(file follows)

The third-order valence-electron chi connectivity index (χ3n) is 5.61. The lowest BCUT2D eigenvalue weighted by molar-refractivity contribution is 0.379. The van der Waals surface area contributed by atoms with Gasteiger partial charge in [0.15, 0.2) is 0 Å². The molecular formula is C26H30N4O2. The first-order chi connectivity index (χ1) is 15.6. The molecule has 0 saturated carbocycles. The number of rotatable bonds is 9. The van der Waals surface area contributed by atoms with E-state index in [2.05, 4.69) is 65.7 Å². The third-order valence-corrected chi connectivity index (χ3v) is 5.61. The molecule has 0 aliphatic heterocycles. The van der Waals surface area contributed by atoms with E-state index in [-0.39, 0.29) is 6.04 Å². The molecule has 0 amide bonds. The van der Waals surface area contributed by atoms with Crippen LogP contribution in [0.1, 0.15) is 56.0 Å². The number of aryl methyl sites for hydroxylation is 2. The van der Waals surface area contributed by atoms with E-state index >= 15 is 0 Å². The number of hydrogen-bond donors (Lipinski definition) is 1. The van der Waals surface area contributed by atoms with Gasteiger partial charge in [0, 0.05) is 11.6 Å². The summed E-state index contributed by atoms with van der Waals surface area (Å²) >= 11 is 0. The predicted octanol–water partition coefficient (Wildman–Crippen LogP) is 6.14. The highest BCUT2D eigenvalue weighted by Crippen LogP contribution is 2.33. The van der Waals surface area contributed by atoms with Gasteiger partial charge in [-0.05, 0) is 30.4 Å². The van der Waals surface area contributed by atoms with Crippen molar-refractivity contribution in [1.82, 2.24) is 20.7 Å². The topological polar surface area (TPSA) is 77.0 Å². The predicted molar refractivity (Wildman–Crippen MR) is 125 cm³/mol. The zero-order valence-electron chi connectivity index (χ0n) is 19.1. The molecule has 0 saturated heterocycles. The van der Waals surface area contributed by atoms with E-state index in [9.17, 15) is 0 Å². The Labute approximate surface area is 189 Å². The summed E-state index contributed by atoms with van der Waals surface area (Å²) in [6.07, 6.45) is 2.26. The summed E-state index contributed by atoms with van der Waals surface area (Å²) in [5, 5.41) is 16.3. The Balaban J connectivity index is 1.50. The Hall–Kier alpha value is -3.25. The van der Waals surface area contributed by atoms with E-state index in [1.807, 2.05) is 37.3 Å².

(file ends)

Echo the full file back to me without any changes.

The third-order valence-electron chi connectivity index (χ3n) is 5.61. The lowest BCUT2D eigenvalue weighted by molar-refractivity contribution is 0.379. The van der Waals surface area contributed by atoms with Gasteiger partial charge in [0.15, 0.2) is 0 Å². The molecular formula is C26H30N4O2. The first-order chi connectivity index (χ1) is 15.6. The molecule has 0 saturated carbocycles. The number of rotatable bonds is 9. The van der Waals surface area contributed by atoms with E-state index in [2.05, 4.69) is 65.7 Å². The third-order valence-corrected chi connectivity index (χ3v) is 5.61. The molecule has 0 aliphatic heterocycles. The van der Waals surface area contributed by atoms with E-state index in [-0.39, 0.29) is 6.04 Å². The molecule has 0 amide bonds. The van der Waals surface area contributed by atoms with Crippen LogP contribution in [0.1, 0.15) is 56.0 Å². The number of aryl methyl sites for hydroxylation is 2. The van der Waals surface area contributed by atoms with E-state index >= 15 is 0 Å². The number of hydrogen-bond donors (Lipinski definition) is 1. The van der Waals surface area contributed by atoms with Gasteiger partial charge in [0, 0.05) is 11.6 Å². The summed E-state index contributed by atoms with van der Waals surface area (Å²) >= 11 is 0. The predicted octanol–water partition coefficient (Wildman–Crippen LogP) is 6.14. The highest BCUT2D eigenvalue weighted by Crippen LogP contribution is 2.33. The van der Waals surface area contributed by atoms with Gasteiger partial charge in [-0.05, 0) is 30.4 Å². The van der Waals surface area contributed by atoms with Crippen molar-refractivity contribution in [1.82, 2.24) is 20.7 Å². The topological polar surface area (TPSA) is 77.0 Å². The predicted molar refractivity (Wildman–Crippen MR) is 125 cm³/mol. The zero-order valence-electron chi connectivity index (χ0n) is 19.1. The molecule has 0 saturated heterocycles. The van der Waals surface area contributed by atoms with E-state index in [9.17, 15) is 0 Å². The Labute approximate surface area is 189 Å². The summed E-state index contributed by atoms with van der Waals surface area (Å²) in [6.07, 6.45) is 2.26. The summed E-state index contributed by atoms with van der Waals surface area (Å²) in [5, 5.41) is 16.3. The Balaban J connectivity index is 1.50. The Hall–Kier alpha value is -3.25. The van der Waals surface area contributed by atoms with E-state index in [1.807, 2.05) is 37.3 Å².